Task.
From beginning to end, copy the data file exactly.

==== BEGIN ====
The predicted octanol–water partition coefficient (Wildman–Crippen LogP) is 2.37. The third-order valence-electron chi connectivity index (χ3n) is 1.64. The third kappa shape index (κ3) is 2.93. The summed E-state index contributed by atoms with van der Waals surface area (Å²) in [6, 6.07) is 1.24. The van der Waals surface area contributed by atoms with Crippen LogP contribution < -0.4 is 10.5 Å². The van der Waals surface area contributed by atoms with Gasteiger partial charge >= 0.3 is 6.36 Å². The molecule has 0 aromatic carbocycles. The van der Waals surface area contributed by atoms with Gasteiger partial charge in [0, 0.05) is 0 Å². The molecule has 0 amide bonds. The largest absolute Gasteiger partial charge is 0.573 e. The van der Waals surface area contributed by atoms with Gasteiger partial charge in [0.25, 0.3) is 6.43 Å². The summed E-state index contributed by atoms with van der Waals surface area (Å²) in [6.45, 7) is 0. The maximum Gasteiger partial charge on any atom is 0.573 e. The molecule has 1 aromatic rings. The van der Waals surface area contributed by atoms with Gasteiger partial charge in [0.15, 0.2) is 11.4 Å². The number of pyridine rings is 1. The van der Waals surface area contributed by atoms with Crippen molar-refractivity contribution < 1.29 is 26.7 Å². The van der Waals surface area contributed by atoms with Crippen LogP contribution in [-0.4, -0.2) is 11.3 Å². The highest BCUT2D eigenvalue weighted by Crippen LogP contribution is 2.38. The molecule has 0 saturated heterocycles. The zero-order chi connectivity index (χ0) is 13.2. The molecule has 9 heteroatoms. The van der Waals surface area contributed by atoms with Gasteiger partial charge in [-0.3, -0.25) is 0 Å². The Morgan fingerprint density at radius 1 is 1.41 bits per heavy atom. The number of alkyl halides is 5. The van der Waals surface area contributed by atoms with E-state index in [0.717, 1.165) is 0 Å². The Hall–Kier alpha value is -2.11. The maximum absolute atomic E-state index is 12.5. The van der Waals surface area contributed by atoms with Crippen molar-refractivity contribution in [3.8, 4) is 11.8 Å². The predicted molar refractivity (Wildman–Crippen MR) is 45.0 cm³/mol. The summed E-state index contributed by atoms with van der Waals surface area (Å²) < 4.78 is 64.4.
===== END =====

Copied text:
The predicted octanol–water partition coefficient (Wildman–Crippen LogP) is 2.37. The third-order valence-electron chi connectivity index (χ3n) is 1.64. The third kappa shape index (κ3) is 2.93. The summed E-state index contributed by atoms with van der Waals surface area (Å²) in [6, 6.07) is 1.24. The van der Waals surface area contributed by atoms with Crippen LogP contribution < -0.4 is 10.5 Å². The van der Waals surface area contributed by atoms with Gasteiger partial charge >= 0.3 is 6.36 Å². The molecule has 0 aromatic carbocycles. The van der Waals surface area contributed by atoms with Gasteiger partial charge in [0, 0.05) is 0 Å². The molecule has 0 amide bonds. The largest absolute Gasteiger partial charge is 0.573 e. The van der Waals surface area contributed by atoms with Gasteiger partial charge in [0.25, 0.3) is 6.43 Å². The summed E-state index contributed by atoms with van der Waals surface area (Å²) in [6.45, 7) is 0. The maximum Gasteiger partial charge on any atom is 0.573 e. The molecule has 1 aromatic rings. The van der Waals surface area contributed by atoms with Gasteiger partial charge in [0.15, 0.2) is 11.4 Å². The number of pyridine rings is 1. The van der Waals surface area contributed by atoms with Crippen molar-refractivity contribution < 1.29 is 26.7 Å². The van der Waals surface area contributed by atoms with Crippen LogP contribution in [-0.4, -0.2) is 11.3 Å². The highest BCUT2D eigenvalue weighted by Crippen LogP contribution is 2.38. The molecule has 0 saturated heterocycles. The zero-order chi connectivity index (χ0) is 13.2. The molecule has 9 heteroatoms. The van der Waals surface area contributed by atoms with Gasteiger partial charge in [-0.3, -0.25) is 0 Å². The Morgan fingerprint density at radius 1 is 1.41 bits per heavy atom. The number of alkyl halides is 5. The van der Waals surface area contributed by atoms with E-state index in [0.717, 1.165) is 0 Å². The Hall–Kier alpha value is -2.11. The maximum absolute atomic E-state index is 12.5. The van der Waals surface area contributed by atoms with Crippen molar-refractivity contribution in [3.8, 4) is 11.8 Å². The predicted molar refractivity (Wildman–Crippen MR) is 45.0 cm³/mol. The summed E-state index contributed by atoms with van der Waals surface area (Å²) < 4.78 is 64.4.